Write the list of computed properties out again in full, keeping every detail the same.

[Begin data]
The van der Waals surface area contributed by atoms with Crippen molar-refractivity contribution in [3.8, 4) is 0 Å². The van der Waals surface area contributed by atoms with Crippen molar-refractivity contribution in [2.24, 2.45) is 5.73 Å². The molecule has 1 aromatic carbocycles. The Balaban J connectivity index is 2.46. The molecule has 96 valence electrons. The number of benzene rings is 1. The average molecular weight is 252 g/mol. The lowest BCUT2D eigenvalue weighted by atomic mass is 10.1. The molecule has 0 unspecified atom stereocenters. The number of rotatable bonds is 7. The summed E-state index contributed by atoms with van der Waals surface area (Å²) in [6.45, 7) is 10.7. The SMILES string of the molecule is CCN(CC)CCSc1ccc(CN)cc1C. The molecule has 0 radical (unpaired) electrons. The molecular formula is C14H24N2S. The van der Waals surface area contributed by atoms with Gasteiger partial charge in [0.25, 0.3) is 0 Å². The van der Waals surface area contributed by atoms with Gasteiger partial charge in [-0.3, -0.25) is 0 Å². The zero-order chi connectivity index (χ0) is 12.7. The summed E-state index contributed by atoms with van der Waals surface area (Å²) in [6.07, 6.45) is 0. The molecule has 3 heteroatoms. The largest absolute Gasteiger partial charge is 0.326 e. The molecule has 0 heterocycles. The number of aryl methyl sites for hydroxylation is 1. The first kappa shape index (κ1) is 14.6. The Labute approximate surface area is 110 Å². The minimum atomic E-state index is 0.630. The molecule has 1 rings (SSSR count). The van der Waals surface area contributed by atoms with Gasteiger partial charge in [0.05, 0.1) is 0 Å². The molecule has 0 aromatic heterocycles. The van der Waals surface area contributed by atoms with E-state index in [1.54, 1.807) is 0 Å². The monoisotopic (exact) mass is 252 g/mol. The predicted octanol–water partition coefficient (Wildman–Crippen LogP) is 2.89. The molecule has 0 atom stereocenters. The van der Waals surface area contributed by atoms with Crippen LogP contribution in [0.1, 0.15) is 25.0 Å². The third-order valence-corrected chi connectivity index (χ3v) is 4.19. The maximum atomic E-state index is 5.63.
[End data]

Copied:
The van der Waals surface area contributed by atoms with Crippen molar-refractivity contribution in [3.8, 4) is 0 Å². The van der Waals surface area contributed by atoms with Crippen molar-refractivity contribution in [2.24, 2.45) is 5.73 Å². The molecule has 1 aromatic carbocycles. The Balaban J connectivity index is 2.46. The molecule has 96 valence electrons. The number of benzene rings is 1. The average molecular weight is 252 g/mol. The lowest BCUT2D eigenvalue weighted by atomic mass is 10.1. The molecule has 0 unspecified atom stereocenters. The number of rotatable bonds is 7. The summed E-state index contributed by atoms with van der Waals surface area (Å²) in [6.45, 7) is 10.7. The SMILES string of the molecule is CCN(CC)CCSc1ccc(CN)cc1C. The molecule has 0 radical (unpaired) electrons. The molecular formula is C14H24N2S. The van der Waals surface area contributed by atoms with Gasteiger partial charge in [0.25, 0.3) is 0 Å². The van der Waals surface area contributed by atoms with Gasteiger partial charge in [-0.3, -0.25) is 0 Å². The zero-order chi connectivity index (χ0) is 12.7. The summed E-state index contributed by atoms with van der Waals surface area (Å²) in [6.07, 6.45) is 0. The molecule has 3 heteroatoms. The largest absolute Gasteiger partial charge is 0.326 e. The molecule has 0 heterocycles. The number of aryl methyl sites for hydroxylation is 1. The first kappa shape index (κ1) is 14.6. The Labute approximate surface area is 110 Å². The minimum atomic E-state index is 0.630. The molecule has 1 rings (SSSR count). The van der Waals surface area contributed by atoms with Gasteiger partial charge in [0.05, 0.1) is 0 Å². The molecule has 0 aromatic heterocycles. The van der Waals surface area contributed by atoms with E-state index in [1.54, 1.807) is 0 Å². The monoisotopic (exact) mass is 252 g/mol. The predicted octanol–water partition coefficient (Wildman–Crippen LogP) is 2.89. The molecule has 0 atom stereocenters. The van der Waals surface area contributed by atoms with Crippen LogP contribution in [0.1, 0.15) is 25.0 Å². The third-order valence-corrected chi connectivity index (χ3v) is 4.19. The maximum atomic E-state index is 5.63.